How Sydney Drives Twenty-First-Century Learning From a Nineteenth Century House
August 31, 2011 06:21 pm
A visit to the Sydney Distance Education High School (SDEHS) in the city’s Woolloomooloo section shows the evolution from distance learning to digital learning with new challenges emerging. SDEHS traces its roots back over a century when simply getting a textbook to much of the new South Wales remote population was a challenge. The school developed correspondence courses which, as technology developed, were incorporated into radio broadcast classes.
Today SDEHS combines its earlier practices with meeting modern students’ demand for digital learning. Many students still periodically come to the brick and mortar location to take exams and for special study days where they work directly with teachers. The student demand has changed somewhat from offering an entire course of study to 40 percent of students taking a course that is not available in their regular school. The school also serves a population that cannot be in traditional schools, whether because of vocational activities, illness, behavioral challenges, or other reasons.
SDEHS is a Florida Virtual School (FVS) only about eighty years older. Indeed, Relieving Principal Julie Kennedy reports that SDEHS and FVS communicate and explore ways of working together. The main difference is that FVS started to bring online learning; SDEHS brings the long history and some traditional means of operation to its modern-day mission.
What SDEHS personnel stress –and this is the challenge for all digital learning efforts– is to bring personalized learning to each student, including higher-order thinking. Happily the Internet offers opportunities for developing student team work and collaboration that were largely impossible using earlier distance learning techniques. Students in a correspondence school cannot physically interact with peers possibly hundreds of miles away, but that’s not a problem when everyone can interact digitally.
Digital access for all New South Wales students increased sharply several years ago when the government’s Digital Education Revolution gave netbooks to all ninth graders. This large-scale initiative is worth following because providing an Internet access device is important, but it requires an educational strategy supporting it.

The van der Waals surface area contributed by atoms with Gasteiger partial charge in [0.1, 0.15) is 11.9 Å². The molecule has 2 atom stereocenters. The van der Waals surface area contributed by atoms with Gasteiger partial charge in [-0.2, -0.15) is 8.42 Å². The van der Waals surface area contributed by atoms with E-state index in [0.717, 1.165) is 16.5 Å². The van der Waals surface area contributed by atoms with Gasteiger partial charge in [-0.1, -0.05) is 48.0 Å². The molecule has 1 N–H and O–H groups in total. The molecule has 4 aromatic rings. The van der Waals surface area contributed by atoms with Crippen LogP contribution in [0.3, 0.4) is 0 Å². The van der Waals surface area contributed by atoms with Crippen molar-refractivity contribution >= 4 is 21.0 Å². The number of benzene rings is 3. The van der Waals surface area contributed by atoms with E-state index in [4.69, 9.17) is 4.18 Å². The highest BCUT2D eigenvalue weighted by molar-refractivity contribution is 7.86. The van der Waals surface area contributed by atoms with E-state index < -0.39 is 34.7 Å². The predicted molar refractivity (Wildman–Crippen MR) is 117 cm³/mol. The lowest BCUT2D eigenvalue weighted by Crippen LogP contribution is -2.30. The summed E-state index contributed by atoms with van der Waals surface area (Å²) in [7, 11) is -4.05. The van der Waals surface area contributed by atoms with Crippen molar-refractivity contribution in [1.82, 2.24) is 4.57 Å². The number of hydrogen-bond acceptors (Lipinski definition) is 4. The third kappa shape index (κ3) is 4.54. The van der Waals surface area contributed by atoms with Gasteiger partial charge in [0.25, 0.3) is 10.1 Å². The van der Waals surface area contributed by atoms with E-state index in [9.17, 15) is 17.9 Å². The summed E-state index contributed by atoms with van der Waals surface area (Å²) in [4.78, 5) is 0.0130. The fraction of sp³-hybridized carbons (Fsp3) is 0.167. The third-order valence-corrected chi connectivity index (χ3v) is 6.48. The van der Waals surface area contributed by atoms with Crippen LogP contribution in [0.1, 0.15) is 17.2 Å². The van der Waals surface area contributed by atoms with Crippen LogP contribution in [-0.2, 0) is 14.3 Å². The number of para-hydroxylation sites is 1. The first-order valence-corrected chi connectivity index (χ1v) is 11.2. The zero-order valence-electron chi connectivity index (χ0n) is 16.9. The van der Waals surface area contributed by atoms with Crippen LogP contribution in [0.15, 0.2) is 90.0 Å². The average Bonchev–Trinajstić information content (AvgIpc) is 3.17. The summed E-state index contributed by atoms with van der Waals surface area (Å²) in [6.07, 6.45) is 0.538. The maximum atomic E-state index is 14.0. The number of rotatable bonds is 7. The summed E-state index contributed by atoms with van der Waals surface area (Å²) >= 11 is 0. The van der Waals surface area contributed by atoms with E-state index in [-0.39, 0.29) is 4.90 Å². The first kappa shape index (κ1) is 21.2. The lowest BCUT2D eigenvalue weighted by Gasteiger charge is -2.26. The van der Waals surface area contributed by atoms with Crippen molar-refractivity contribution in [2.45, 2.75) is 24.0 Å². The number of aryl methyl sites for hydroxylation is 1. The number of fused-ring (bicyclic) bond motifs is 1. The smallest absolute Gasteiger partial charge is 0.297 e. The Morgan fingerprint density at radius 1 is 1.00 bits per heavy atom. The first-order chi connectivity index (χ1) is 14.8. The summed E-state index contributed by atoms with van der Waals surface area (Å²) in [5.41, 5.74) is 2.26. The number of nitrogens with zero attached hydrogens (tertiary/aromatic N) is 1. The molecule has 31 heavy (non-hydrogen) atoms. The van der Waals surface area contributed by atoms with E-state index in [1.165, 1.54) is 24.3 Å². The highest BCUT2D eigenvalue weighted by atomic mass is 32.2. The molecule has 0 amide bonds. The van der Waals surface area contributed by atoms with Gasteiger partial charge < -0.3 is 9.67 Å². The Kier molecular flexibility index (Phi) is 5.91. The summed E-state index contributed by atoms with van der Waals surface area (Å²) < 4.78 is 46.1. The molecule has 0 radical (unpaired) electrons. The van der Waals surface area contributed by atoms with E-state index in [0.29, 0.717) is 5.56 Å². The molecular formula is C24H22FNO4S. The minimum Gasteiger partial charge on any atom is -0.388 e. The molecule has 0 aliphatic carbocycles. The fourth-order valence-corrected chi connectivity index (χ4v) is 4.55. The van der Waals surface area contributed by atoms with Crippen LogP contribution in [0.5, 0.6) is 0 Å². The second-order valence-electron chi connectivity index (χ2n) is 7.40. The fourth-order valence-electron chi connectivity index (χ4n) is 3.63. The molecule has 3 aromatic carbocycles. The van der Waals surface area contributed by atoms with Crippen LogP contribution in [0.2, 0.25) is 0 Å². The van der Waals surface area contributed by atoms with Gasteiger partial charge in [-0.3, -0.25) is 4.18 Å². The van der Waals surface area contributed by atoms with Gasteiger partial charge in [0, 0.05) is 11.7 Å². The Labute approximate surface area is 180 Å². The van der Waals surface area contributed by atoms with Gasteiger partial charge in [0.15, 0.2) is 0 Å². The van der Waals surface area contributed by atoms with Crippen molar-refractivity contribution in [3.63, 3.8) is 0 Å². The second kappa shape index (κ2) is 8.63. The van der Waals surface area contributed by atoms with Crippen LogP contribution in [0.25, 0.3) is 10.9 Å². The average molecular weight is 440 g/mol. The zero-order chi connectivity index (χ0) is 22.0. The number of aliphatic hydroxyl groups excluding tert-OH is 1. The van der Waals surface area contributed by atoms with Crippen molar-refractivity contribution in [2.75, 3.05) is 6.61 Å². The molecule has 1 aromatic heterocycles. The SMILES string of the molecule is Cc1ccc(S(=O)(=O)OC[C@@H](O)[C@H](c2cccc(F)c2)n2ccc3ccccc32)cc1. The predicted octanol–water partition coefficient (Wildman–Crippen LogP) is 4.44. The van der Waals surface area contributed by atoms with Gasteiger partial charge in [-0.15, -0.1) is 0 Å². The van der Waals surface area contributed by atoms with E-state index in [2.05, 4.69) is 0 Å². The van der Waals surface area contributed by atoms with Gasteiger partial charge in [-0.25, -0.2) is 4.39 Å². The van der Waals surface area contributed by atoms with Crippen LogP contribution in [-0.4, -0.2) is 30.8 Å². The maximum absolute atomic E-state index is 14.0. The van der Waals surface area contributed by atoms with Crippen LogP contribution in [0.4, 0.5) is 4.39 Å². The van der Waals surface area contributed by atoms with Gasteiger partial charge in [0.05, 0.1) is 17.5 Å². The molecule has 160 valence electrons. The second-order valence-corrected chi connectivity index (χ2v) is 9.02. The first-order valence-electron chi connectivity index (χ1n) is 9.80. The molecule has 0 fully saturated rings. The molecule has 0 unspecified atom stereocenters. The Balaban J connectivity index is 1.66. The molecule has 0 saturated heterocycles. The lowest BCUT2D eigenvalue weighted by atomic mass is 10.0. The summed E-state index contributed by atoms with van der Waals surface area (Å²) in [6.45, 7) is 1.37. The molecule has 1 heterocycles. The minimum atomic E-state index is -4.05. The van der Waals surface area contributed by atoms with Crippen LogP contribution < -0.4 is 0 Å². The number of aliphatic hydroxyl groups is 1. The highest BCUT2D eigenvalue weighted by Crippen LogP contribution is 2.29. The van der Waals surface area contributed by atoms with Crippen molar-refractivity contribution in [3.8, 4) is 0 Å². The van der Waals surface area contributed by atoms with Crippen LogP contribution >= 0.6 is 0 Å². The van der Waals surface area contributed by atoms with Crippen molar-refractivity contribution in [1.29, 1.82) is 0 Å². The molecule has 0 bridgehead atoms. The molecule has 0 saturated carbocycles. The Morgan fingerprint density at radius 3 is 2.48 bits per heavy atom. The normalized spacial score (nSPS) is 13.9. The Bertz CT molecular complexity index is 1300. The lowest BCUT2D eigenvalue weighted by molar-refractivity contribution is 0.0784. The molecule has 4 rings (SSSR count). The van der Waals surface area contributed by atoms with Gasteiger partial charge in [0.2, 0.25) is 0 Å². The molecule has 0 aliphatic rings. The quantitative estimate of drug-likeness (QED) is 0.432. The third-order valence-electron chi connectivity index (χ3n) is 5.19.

Walking through the SDEHS campus, one sees a variety of operations supporting the school’s longstanding mission. There is the mailroom where kits and boxes of materials are mailed to students, especially for science students. In one classroom, eleventh graders are taking a required exam. Across the yard is the digital center. And, in the true symbol of Michael Horn’s definition of blended learning—digital learning taking place in a brick and mortar school—the E-Learning office is housed in an early nineteenth century stone house with foot-thick walls. How representative of modern education—-the schoolhouse may look essentially the same, but what takes place inside is markedly different.
Back at Parramatta Marist High School, the influence of digital learning, particularly in a blended setting, is quiet, but obvious. In the opening conversation, Executive Director Greg Whitby stresses his first emphasis is on pedagogy, not technology. But, as one administrator notes, “technology is all pervasive, assumed, and under the radar.” So the strategy is combining quality teaching with technology that creates student engagement. “Students understand technology,” one educator tells me, “and it is an engaging medium.” The test of success for whether teaching and technology is working,” he continues, “is when students don’t want to go out for lunch.”
At both the Catholic Parramatta Diocese Schools and SDEHS, there is a constant push for teacher collaboration and quality, personalizing the learning experience, and ensuring that digital learning imparts deeper learning skills. Determining the success of these efforts requires additional data and evaluation, both into outcomes and success of various educational practices, but what both experiences, different as they are, demonstrate is the importance of quality teaching joined with quality technology.
Bob Wise is president of the Alliance for Excellent Education and former governor of West Virginia. For more details on his trip to Australia, follow him on Twitter at @all4ed_BW .